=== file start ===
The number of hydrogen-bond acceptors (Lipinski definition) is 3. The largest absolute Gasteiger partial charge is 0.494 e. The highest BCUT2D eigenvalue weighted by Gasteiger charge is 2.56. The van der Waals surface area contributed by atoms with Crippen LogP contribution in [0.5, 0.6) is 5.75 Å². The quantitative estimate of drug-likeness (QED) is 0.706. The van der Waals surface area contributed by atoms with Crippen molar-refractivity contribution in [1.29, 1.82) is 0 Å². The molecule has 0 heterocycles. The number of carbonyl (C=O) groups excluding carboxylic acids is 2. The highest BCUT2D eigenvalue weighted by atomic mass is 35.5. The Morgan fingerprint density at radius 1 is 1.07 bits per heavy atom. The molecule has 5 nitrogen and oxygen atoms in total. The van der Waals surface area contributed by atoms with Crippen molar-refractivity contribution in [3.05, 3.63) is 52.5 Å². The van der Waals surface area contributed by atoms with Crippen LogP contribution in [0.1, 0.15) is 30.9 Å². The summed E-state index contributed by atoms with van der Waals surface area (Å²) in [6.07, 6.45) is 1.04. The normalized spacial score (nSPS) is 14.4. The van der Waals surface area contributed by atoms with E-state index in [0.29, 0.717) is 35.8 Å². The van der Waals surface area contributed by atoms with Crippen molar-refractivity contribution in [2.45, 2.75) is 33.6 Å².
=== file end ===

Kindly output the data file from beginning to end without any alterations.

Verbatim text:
The number of hydrogen-bond acceptors (Lipinski definition) is 3. The largest absolute Gasteiger partial charge is 0.494 e. The highest BCUT2D eigenvalue weighted by Gasteiger charge is 2.56. The van der Waals surface area contributed by atoms with Crippen LogP contribution in [0.5, 0.6) is 5.75 Å². The quantitative estimate of drug-likeness (QED) is 0.706. The van der Waals surface area contributed by atoms with Crippen molar-refractivity contribution in [1.29, 1.82) is 0 Å². The molecule has 0 heterocycles. The number of carbonyl (C=O) groups excluding carboxylic acids is 2. The highest BCUT2D eigenvalue weighted by atomic mass is 35.5. The Morgan fingerprint density at radius 1 is 1.07 bits per heavy atom. The molecule has 5 nitrogen and oxygen atoms in total. The van der Waals surface area contributed by atoms with Crippen molar-refractivity contribution in [3.05, 3.63) is 52.5 Å². The van der Waals surface area contributed by atoms with Crippen LogP contribution in [0.1, 0.15) is 30.9 Å². The summed E-state index contributed by atoms with van der Waals surface area (Å²) in [6.07, 6.45) is 1.04. The normalized spacial score (nSPS) is 14.4. The van der Waals surface area contributed by atoms with E-state index in [0.29, 0.717) is 35.8 Å². The van der Waals surface area contributed by atoms with Crippen molar-refractivity contribution in [2.45, 2.75) is 33.6 Å².